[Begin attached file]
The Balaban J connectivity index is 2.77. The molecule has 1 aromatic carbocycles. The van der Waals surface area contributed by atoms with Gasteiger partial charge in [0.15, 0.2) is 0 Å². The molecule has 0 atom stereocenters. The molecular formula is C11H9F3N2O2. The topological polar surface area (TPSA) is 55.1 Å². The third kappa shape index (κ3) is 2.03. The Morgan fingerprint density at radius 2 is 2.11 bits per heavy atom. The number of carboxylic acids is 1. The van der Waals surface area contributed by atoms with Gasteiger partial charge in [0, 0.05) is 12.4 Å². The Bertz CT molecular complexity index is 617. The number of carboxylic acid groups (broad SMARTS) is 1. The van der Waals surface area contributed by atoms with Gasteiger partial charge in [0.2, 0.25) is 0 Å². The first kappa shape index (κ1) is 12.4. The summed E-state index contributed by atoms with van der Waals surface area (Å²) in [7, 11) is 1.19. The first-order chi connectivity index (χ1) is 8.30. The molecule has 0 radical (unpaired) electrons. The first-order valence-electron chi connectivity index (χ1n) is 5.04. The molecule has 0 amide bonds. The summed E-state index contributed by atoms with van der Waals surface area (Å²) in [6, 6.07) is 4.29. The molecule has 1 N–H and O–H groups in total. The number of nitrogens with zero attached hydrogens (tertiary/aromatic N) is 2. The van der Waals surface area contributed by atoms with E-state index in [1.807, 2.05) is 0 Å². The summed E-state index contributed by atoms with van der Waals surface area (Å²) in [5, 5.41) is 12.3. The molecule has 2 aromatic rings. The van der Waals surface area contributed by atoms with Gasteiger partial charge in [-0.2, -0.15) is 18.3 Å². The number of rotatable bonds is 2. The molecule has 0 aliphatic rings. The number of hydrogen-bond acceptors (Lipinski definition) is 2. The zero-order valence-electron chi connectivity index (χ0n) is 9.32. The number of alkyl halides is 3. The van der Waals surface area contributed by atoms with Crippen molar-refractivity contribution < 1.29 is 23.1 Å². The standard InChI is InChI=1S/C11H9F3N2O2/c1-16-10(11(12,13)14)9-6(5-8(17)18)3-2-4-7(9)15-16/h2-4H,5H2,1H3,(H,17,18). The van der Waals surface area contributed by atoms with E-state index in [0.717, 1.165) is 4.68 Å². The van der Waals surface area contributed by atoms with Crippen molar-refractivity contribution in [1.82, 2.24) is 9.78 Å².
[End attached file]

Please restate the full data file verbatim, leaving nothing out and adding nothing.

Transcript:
The Balaban J connectivity index is 2.77. The molecule has 1 aromatic carbocycles. The van der Waals surface area contributed by atoms with Gasteiger partial charge in [0.15, 0.2) is 0 Å². The molecule has 0 atom stereocenters. The molecular formula is C11H9F3N2O2. The topological polar surface area (TPSA) is 55.1 Å². The third kappa shape index (κ3) is 2.03. The Morgan fingerprint density at radius 2 is 2.11 bits per heavy atom. The number of carboxylic acids is 1. The van der Waals surface area contributed by atoms with Gasteiger partial charge in [0, 0.05) is 12.4 Å². The Bertz CT molecular complexity index is 617. The number of carboxylic acid groups (broad SMARTS) is 1. The van der Waals surface area contributed by atoms with Gasteiger partial charge in [0.2, 0.25) is 0 Å². The first kappa shape index (κ1) is 12.4. The summed E-state index contributed by atoms with van der Waals surface area (Å²) in [7, 11) is 1.19. The first-order chi connectivity index (χ1) is 8.30. The molecule has 0 radical (unpaired) electrons. The first-order valence-electron chi connectivity index (χ1n) is 5.04. The molecule has 0 amide bonds. The summed E-state index contributed by atoms with van der Waals surface area (Å²) in [6, 6.07) is 4.29. The molecule has 1 N–H and O–H groups in total. The number of nitrogens with zero attached hydrogens (tertiary/aromatic N) is 2. The van der Waals surface area contributed by atoms with E-state index in [1.807, 2.05) is 0 Å². The summed E-state index contributed by atoms with van der Waals surface area (Å²) in [5, 5.41) is 12.3. The molecule has 2 aromatic rings. The van der Waals surface area contributed by atoms with Gasteiger partial charge in [-0.2, -0.15) is 18.3 Å². The number of rotatable bonds is 2. The molecule has 0 aliphatic rings. The number of hydrogen-bond acceptors (Lipinski definition) is 2. The zero-order valence-electron chi connectivity index (χ0n) is 9.32. The number of alkyl halides is 3. The van der Waals surface area contributed by atoms with Crippen molar-refractivity contribution < 1.29 is 23.1 Å². The standard InChI is InChI=1S/C11H9F3N2O2/c1-16-10(11(12,13)14)9-6(5-8(17)18)3-2-4-7(9)15-16/h2-4H,5H2,1H3,(H,17,18). The van der Waals surface area contributed by atoms with E-state index in [0.717, 1.165) is 4.68 Å². The van der Waals surface area contributed by atoms with Crippen molar-refractivity contribution in [1.82, 2.24) is 9.78 Å².